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Left Turn Signals

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Protected left turn signals

At these signals, there is initially a green arrow, followed by an amber arrow, followed by a red arrow.  On the green arrow, drivers are given the right-of-way to complete left turns free of any other traffic conflicts.  The amber arrow warns drivers that the left turn signal is ending.  On the red arrow, left turns are not permitted.  These arrows are helpful, but when there is no opposing traffic they can cause unnecessary delays.

Protected/permissive left turn signals

Under this arrangement, left turn signals provide the usual green arrow which is followed by the amber arrow.  After the amber arrow is terminated, drivers are facing a solid green ball signal.  During the display of the solid green ball, left turns can be made when there are adequate gaps in opposing traffic to complete the left turn safely.  This type of left turn phasing is designed to minimize delay by eliminating the need for the red arrow and allowing vehicles to turn on the green ball after opposing traffic has cleared.  By not having the red arrow, motorists do not have to wait to turn left when there is no opposing traffic, a situation that often occurs during periods of low traffic volumes.  However, the signal still provides a green left turn arrow when left-turning traffic is heavy.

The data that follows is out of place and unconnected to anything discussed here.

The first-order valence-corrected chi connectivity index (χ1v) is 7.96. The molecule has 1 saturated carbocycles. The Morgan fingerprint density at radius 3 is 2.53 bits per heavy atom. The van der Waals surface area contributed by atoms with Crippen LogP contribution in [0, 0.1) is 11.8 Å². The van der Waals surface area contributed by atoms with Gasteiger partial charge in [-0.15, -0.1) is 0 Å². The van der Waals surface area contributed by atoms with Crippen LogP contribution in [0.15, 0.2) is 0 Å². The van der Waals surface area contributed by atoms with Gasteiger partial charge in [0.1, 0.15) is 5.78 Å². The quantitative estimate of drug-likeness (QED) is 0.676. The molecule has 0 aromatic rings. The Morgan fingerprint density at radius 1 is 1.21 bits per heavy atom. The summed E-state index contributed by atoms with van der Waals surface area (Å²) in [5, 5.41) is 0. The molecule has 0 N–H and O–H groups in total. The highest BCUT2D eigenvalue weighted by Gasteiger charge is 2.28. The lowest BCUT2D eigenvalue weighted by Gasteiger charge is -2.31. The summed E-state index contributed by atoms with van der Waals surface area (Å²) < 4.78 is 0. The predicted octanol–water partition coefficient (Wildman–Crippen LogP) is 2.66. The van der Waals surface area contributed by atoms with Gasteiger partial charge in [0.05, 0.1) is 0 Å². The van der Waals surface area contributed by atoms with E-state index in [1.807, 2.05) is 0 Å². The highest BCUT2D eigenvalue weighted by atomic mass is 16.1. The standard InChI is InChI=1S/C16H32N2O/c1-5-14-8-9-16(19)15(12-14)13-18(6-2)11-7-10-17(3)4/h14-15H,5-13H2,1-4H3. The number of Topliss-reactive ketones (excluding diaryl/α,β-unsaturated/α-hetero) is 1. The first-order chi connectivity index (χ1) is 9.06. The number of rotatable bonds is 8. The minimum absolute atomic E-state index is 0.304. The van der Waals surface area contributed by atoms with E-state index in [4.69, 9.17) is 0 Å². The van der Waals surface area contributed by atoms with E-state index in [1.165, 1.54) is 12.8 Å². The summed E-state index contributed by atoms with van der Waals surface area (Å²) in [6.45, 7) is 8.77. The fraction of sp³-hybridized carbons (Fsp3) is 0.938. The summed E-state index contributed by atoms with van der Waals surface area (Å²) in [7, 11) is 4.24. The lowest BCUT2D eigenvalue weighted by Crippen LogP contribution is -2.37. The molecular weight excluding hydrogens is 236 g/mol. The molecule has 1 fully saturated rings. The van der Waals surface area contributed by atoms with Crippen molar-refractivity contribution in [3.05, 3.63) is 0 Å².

This technique is an efficiency concept as opposed to an accident reduction concept, since it cannot provide the same degree of safety as an exclusive protected left turn signal phase.

Why doesn't the City use left turn signals everywhere?

The City is using both protected/permissive and protected-only left turn signals.  Examples of protected/permissive installations are at the intersections of US 285 & Elati, US 285 & Logan, US 285 & Broadway, and at Broadway & Dartmouth.  An example of a protected-only left turn signal is at the intersection of Broadway & Belleview.

The Federal Highway Administration, in its Traffic Control Devices Handbook, offers suggested guidelines for left turn phasing.  These include vehicle volumes, traffic delay, and accident experience.

Any time used for arrow operation must be taken away from the green time allocated to through traffic movements.  Therefore, left-turn arrows are not suitable for every location.  And where they are installed, the left turn signal timing should not disrupt the coordination (progression) of nearby traffic signals.

The City favors installing left turn signals, as existing signals are modernized or new signals are added, whenever they provide proven benefits.